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abigaillinda

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Hi, I'm Abigail, a 19 year old college student. I've been looking into a study abroad program over the summer. It would be four weeks in Italy. I would love to go but am hesitant to apply to the program since I am scared that I will get sick and miss my course and need to suffer through a foreign country's hospital system (the United States is bad enough for me, and they speak English).
 
My triggers are lack of sleep, not eating or drinking enough, stress, heat, and over-exertion. Getting any kind of sickness like a cold or getting my period are also triggers but pretty much out of my control.
 
Does anyone here have similar triggers to me and any tips on how to deal with travel? I'm worried about the time change and the different food I will be eating. I also know that sometimes social settings can cause me anxiety and possibly too much stress but maybe that's something I just need to work through on my own. Any tips on how to deal with time changes, eating abroad, and sleeping well would be greatly appreciated. Thank you! 
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ginny

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Reply with quote  #2 

HI Abigail, it is tough to let CVS control your choices.  Maybe if you can set your mind to knowing how to relax, meditate, it could help you with the anxiety that is inevitable going to a new country.  There are aps now for meditation and I think there are devices that can help you know if your mind is truly in a meditative state.

Being in any new location will mean the water used is different from your own water in your home and college location.  Maybe you could start by not eating fresh uncooked foods, any fruit or veggies you buy might be cleaned in bottled water.   Only drink bottled water from a reputable source.  I have been told that red wine (not sure if 19 is legal for alcohol in Italy?) can help with unfamiliar foods and cooking methods.  I also recently read that taking Pepto four times a day can be helpful when traveling (check with your doctor of course for the safety of using Pepto for four months).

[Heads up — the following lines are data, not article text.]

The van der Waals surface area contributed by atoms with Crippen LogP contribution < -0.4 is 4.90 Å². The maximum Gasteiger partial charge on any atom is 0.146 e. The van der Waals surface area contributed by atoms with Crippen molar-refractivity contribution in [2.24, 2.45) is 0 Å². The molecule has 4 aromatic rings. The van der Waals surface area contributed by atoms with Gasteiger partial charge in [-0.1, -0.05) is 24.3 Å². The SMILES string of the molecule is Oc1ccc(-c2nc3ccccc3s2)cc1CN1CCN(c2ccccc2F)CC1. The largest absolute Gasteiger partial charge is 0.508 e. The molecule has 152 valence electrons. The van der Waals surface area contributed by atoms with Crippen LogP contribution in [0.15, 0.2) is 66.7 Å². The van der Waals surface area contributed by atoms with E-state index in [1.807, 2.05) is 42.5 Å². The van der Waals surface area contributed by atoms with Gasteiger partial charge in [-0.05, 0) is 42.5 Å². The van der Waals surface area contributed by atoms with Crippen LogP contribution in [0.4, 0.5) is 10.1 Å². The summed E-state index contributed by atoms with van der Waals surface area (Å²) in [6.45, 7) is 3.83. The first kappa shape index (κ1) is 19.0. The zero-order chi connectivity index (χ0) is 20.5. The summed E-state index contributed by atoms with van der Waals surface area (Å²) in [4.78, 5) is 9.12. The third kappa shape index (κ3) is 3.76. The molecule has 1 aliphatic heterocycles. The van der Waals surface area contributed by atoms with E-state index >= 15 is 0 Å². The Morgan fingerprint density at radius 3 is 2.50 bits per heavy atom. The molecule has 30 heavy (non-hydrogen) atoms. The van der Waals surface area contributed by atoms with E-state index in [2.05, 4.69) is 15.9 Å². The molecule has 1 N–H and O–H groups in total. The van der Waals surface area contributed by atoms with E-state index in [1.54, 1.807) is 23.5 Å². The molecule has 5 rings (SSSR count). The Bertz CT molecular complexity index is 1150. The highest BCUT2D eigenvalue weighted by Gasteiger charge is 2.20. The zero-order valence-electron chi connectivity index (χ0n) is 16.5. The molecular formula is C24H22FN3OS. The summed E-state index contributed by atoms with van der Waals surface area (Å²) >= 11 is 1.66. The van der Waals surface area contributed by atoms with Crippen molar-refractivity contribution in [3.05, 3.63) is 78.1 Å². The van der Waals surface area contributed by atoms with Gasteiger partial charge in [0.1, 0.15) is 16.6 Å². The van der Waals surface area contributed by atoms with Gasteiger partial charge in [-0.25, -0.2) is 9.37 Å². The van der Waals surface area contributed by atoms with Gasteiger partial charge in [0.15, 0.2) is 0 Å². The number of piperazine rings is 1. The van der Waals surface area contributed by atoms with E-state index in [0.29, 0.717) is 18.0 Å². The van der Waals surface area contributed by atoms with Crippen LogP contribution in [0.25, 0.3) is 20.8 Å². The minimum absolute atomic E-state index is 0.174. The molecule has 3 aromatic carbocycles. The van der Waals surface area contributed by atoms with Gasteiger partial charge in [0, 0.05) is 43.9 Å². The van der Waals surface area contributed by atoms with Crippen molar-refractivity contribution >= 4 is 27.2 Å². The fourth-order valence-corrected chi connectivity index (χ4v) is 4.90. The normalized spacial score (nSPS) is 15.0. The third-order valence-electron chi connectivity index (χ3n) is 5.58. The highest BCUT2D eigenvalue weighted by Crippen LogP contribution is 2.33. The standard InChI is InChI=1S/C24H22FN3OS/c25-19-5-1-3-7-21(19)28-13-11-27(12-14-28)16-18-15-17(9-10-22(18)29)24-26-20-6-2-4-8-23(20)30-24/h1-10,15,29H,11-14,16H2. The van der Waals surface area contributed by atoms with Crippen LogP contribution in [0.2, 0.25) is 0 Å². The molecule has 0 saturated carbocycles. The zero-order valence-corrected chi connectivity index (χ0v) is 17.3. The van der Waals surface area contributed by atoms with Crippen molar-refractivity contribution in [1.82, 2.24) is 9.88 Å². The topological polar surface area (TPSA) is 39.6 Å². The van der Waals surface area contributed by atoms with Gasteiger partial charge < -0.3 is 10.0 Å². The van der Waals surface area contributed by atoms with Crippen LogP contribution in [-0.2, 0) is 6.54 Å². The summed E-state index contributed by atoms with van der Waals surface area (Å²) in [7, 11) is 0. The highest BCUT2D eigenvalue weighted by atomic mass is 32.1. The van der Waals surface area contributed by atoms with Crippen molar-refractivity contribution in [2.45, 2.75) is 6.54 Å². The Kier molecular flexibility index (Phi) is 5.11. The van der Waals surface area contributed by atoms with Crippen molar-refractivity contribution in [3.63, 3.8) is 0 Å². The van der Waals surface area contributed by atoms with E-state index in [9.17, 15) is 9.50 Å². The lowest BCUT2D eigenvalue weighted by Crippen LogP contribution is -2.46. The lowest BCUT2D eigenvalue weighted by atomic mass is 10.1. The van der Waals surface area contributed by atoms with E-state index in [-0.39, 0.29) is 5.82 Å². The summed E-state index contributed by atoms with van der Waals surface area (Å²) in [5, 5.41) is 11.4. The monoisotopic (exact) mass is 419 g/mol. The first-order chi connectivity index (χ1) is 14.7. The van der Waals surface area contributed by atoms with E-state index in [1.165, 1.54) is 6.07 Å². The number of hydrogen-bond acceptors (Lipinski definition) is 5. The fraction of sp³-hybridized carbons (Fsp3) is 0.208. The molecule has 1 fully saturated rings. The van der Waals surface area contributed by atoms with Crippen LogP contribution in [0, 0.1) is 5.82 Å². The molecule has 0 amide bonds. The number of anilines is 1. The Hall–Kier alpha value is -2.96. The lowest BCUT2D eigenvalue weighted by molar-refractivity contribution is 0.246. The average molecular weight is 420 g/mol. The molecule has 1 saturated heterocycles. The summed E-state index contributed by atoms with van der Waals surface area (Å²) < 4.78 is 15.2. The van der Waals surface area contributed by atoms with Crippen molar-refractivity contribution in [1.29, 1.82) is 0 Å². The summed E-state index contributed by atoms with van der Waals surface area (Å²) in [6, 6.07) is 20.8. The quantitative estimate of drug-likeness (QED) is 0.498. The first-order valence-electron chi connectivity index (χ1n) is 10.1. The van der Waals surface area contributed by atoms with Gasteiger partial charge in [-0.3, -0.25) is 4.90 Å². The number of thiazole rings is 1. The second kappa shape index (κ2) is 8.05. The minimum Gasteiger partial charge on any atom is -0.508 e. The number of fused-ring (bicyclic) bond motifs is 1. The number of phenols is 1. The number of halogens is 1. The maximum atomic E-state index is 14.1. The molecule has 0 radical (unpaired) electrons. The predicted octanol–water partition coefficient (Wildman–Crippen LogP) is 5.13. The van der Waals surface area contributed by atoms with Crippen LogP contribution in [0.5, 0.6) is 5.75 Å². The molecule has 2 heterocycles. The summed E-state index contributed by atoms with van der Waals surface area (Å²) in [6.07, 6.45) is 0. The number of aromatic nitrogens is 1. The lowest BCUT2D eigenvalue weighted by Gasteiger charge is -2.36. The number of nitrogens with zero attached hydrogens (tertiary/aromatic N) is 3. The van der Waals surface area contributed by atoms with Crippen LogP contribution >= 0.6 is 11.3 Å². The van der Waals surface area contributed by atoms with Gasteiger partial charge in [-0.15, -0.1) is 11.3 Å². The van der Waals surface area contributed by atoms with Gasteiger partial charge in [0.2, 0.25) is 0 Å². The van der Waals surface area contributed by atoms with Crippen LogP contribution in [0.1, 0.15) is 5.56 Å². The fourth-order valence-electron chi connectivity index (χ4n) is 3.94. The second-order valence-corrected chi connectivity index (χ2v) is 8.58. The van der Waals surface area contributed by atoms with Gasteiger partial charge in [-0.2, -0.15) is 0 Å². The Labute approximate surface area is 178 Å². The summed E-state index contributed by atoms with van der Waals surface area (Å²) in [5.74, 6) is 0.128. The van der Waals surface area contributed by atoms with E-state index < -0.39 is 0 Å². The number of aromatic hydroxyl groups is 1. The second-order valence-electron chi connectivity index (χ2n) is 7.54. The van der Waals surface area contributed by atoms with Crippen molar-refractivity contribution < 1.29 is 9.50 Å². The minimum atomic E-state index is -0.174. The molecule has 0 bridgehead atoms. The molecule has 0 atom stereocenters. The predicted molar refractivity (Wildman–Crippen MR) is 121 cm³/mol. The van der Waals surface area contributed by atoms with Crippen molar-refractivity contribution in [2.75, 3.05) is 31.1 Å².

Time changes are tough.  Some say to jump right in, others say to gradually help yourself to adjust.  Go to bed a bit earlier each night until you are adjusted.

Prepare to not over exert and try to stay cool if that is a trigger.  And of course work to stay healthy.

If your doctor approves, you might try keeping prostaglandin production lower toward your period.  A week before starting Ibuprofen can be helpful in reducing prostaglandins.  Again review with your Gyn.  It is probably too late to experiment with different hormone therapies to suppress your period?

My daughter had many of the same triggers.  We did not allow a term abroad for those reasons but now I think she should have been allowed to go.  She has since traveled abroad and not become ill.

Check over the health plan you will have abroad.  I think, depending on where you are located, you will find English speakers in the medical settings.

Do your due diligence, be confident that you have covered contingencies and then go and enjoy.  Let us know about the great term abroad!

 


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ginny CVSA Moderator
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wynnak

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Reply with quote  #3 
I agree with Ginny on adjusting to the water and eating abroad. 

For traveling.. the time change is a big one. We have done West coast to East Coast with my CVSer. He is preemptive about sleeping issues. Will try and rest before. Adjust your sleep schedule gradually like Ginny was suggesting.  Trying early to get yourself on the new time zone. We do that just for adjusting to different school schedules. Summer versus semester times. 

I would suggest checking our international list (http://cvsaonline.org/wp-content/uploads/2017/11/International_Directory.pdf) as well for Italian contacts who could be helpful for if you need help. http://www.sicvo.net/

We try and just be as prepared as possible for any situation that we could encounter or are worried about. Making sure we know where to get medical help. Info on your treatment plan. access to meds that you typically use. The more prepared we feel the less stress we have.

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Blynda
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